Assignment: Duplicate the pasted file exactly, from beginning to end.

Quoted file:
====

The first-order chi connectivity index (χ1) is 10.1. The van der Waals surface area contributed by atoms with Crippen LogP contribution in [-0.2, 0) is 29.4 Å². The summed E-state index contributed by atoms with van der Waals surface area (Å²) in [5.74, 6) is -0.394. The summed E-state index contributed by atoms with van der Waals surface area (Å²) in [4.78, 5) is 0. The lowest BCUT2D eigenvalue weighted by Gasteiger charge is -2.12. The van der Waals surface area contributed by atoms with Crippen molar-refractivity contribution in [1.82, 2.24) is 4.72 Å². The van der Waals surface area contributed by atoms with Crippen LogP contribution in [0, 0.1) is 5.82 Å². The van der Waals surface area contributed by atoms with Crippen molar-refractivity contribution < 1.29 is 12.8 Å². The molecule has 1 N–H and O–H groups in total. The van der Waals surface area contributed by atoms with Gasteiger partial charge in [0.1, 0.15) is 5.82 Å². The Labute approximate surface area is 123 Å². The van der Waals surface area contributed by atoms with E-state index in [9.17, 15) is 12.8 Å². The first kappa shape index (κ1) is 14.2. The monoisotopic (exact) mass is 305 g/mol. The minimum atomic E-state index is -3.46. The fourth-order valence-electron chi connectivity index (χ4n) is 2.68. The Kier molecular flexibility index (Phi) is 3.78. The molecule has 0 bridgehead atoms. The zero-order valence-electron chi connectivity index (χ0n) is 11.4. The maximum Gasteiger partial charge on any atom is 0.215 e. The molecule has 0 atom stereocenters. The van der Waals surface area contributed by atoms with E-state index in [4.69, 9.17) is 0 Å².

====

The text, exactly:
The first-order chi connectivity index (χ1) is 10.1. The van der Waals surface area contributed by atoms with Crippen LogP contribution in [-0.2, 0) is 29.4 Å². The summed E-state index contributed by atoms with van der Waals surface area (Å²) in [5.74, 6) is -0.394. The summed E-state index contributed by atoms with van der Waals surface area (Å²) in [4.78, 5) is 0. The lowest BCUT2D eigenvalue weighted by Gasteiger charge is -2.12. The van der Waals surface area contributed by atoms with Crippen molar-refractivity contribution in [1.82, 2.24) is 4.72 Å². The van der Waals surface area contributed by atoms with Crippen LogP contribution in [0, 0.1) is 5.82 Å². The van der Waals surface area contributed by atoms with Crippen molar-refractivity contribution < 1.29 is 12.8 Å². The molecule has 1 N–H and O–H groups in total. The van der Waals surface area contributed by atoms with Gasteiger partial charge in [0.1, 0.15) is 5.82 Å². The Labute approximate surface area is 123 Å². The van der Waals surface area contributed by atoms with E-state index in [9.17, 15) is 12.8 Å². The first kappa shape index (κ1) is 14.2. The monoisotopic (exact) mass is 305 g/mol. The minimum atomic E-state index is -3.46. The fourth-order valence-electron chi connectivity index (χ4n) is 2.68. The Kier molecular flexibility index (Phi) is 3.78. The molecule has 0 bridgehead atoms. The zero-order valence-electron chi connectivity index (χ0n) is 11.4. The maximum Gasteiger partial charge on any atom is 0.215 e. The molecule has 0 atom stereocenters. The van der Waals surface area contributed by atoms with E-state index in [4.69, 9.17) is 0 Å².